UK chancellor swipes at Biden’s ‘massively distortive’ Inflation Reduction Act
LONDON — The U.K. won’t go “toe-to-toe” with Joe Biden’s multi-billion-dollar Inflation Reduction Act (IRA) in “some distortive global subsidy race,” declared the country’s chancellor, Jeremy Hunt.
In an op-ed in the Times newspaper on Wednesday, Hunt took a fresh swipe at the IRA, which offers billions in subsidies and tax credits to try to incentivize take-up of electric vehicles in the U.S. and build up green infrastructure.
The plan has European and British carmakers particularly spooked about the impact on their own industries of the massive help for U.S. firms. Britain is already pushing for carve-outs, while the EU has primed its own set of green subsidies in response.
But Hunt — whose administration is today unveiling a raft of energy security and climate change policies — insisted the world was “now playing catch-up” with the U.K.’s own green energy investment.
Hunt told MPs Wednesday that the U.K. will unveil a full response to the IRA in the fall. And, writing in the Times, he claimed the U.K.’s approach “will be different — and better.”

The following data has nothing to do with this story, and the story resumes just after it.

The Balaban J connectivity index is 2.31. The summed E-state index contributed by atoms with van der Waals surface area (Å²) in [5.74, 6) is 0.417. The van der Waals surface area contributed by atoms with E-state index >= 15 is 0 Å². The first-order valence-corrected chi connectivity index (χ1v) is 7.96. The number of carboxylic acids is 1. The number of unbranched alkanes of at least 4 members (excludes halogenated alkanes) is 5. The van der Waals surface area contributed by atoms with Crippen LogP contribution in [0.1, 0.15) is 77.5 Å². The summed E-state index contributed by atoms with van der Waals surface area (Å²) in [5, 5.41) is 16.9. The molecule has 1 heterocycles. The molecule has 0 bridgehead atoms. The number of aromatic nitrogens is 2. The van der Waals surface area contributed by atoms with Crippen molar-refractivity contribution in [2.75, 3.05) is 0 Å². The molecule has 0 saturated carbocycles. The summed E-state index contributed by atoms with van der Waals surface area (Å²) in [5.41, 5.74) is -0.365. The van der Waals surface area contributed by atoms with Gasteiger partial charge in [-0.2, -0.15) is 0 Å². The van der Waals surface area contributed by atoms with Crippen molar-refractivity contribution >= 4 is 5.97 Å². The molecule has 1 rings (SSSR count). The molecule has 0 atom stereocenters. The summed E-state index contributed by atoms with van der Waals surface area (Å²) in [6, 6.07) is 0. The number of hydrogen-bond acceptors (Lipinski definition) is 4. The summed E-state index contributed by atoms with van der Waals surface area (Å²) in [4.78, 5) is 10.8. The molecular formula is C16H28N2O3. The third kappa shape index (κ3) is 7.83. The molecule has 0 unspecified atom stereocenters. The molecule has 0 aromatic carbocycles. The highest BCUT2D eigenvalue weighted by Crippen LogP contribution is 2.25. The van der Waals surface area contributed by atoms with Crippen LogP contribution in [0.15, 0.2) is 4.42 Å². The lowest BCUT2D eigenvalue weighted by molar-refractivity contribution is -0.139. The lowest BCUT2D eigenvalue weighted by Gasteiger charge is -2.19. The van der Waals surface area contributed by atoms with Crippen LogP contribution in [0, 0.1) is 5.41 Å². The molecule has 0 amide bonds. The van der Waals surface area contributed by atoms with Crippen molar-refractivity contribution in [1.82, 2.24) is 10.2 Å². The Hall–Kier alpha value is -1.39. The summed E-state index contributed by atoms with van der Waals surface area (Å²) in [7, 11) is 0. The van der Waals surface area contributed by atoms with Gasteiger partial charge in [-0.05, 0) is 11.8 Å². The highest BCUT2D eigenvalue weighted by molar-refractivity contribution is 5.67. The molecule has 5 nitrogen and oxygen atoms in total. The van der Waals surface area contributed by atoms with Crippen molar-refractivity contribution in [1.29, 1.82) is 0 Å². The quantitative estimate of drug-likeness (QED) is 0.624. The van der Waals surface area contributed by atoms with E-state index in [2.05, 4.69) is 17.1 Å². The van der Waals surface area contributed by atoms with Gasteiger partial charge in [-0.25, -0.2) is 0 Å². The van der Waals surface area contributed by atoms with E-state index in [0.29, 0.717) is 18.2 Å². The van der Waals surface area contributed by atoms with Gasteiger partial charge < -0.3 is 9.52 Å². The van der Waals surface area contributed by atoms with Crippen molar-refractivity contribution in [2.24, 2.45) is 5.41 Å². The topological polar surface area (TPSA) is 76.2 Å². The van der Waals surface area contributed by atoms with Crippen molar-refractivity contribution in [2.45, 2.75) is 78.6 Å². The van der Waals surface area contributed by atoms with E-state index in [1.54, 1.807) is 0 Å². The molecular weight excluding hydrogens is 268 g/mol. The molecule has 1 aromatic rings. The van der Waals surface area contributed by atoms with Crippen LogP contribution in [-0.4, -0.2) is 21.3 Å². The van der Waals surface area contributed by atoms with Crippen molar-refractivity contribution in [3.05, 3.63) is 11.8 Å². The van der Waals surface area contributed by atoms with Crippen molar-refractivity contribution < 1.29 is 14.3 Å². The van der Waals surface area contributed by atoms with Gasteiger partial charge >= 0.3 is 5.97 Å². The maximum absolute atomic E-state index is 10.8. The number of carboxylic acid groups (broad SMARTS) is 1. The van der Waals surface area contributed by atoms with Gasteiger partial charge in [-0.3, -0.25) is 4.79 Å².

He added: “We are not going toe-to-toe with our friends and allies in some distortive global subsidy race. With the threat of protectionism creeping its way back into the world economy, the long-term solution is not subsidy but security. Yes, we will continue to back industries of the future, however, we will target public funding in a strategic way in the areas where the U.K. has a clear competitive advantage.”
It’s not the first time a British Cabinet minister has taken aim at the U.S. plan. Business and Trade Secretary Kemi Badenoch told POLITICO last month it won’t help the U.S. counter the rise of China and could create a “single point of failure” in key supply chains.
The opposition Labour Party this week unveiled its own response to the IRA should it win power — and urged the government to “stop moaning” about Biden’s plan.